Advertiser letters: London Ambulance and rail devolution
PUBLISHED: 08:30 19 January 2020
Letters, contributions and comments sent in to the Advertiser this week.
'Amazing' ambulance staff
Paul Cooper, Becontree, writes:
London Ambulance Service has recently been rated Good overall but Requires Improvement in some areas by the Care Quality Commission, as reported on the Post's website.
In many key measures (effective, caring, responsive and well-led) it's rated Good but is falling down on a few crucial but fixable points.
Importantly, it seems to suggest that front-line ambulance staff numbers were adequate and staff were well trained and managed.
Therefore, we should not be alarmed because it seems, although important, the problems can be fixed quite quickly.
A quick injection of time and energy to stock take medicine and identify and replace out of date stock should not be problematic - likewise with equipment.
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Storing medicine and securing vehicles seems to suggest more care and attention is needed. And a better rota system surely cannot be beyond the wit of the service.
If each area tasked someone with identifying the relevant issues to their area and set about addressing these it would bump all areas up to Good.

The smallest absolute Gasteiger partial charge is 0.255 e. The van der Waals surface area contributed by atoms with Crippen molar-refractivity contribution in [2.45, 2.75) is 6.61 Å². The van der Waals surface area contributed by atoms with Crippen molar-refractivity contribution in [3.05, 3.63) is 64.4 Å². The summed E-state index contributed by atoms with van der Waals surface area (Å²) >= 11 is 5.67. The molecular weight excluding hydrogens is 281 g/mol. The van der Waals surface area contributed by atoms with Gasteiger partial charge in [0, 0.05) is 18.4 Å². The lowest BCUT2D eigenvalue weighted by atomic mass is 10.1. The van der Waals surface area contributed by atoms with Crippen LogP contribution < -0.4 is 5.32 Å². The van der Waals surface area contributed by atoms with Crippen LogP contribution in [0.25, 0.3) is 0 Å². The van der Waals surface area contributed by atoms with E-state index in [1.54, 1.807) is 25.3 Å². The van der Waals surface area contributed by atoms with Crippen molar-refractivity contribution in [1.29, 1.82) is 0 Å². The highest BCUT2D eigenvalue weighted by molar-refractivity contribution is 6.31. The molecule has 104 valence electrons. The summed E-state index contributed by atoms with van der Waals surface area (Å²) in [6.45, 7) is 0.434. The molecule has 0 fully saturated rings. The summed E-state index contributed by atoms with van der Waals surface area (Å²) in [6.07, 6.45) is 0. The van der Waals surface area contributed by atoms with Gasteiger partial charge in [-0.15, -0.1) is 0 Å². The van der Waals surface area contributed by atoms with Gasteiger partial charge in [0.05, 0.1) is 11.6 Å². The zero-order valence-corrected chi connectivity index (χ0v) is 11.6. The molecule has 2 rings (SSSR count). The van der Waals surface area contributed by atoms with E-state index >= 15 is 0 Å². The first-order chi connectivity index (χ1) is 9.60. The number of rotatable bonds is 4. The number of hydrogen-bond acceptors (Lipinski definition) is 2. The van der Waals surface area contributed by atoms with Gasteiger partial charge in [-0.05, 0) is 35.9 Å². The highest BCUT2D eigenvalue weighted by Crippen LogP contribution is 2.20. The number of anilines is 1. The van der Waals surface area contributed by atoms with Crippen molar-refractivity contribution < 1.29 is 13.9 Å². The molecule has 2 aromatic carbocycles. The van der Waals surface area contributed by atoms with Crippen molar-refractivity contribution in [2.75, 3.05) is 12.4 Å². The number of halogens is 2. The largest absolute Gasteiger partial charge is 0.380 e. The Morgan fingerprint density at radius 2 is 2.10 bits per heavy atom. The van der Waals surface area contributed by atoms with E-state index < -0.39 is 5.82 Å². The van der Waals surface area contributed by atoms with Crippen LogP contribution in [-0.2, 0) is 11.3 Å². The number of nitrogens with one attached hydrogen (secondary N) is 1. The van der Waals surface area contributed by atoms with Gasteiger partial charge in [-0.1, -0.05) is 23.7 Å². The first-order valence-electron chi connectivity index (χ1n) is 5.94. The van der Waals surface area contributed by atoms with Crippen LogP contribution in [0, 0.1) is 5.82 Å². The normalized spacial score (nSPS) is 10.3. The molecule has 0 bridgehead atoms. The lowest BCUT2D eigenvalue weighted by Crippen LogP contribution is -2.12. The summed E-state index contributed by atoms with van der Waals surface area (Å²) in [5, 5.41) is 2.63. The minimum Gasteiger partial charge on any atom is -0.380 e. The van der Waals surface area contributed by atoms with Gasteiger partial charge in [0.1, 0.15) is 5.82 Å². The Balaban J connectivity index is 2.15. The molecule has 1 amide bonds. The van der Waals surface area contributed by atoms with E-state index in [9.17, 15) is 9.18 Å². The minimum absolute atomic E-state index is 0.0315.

With the immense pressures in London - and without further investment - I think we owe the amazing women and men working in this service a huge show of appreciation.
Unmesh Desai, London Assembly Member for City & East, writes:
Local people have quite rightly lost patience with continuous rail fare hikes, particularly when many have seen little to no improvement of their services.
The burden on peoples' pockets could surely be lessened, and services improved, if privately operated metro services are devolved into the more capable hands of TfL.
You need only to look at City Hall's decision to freeze TfL fares for the fourth-year running to know rail devolution could make life that little bit more affordable. City Hall does not have power to freeze fares on travelcards, because those prices have to be set in agreement with train operating companies and the government.
By the end of 2012, this freeze will have saved each London household on average £200, providing a helping hand to those hit by the ever-rising costs of living and the lasting impacts of chronic austerity.
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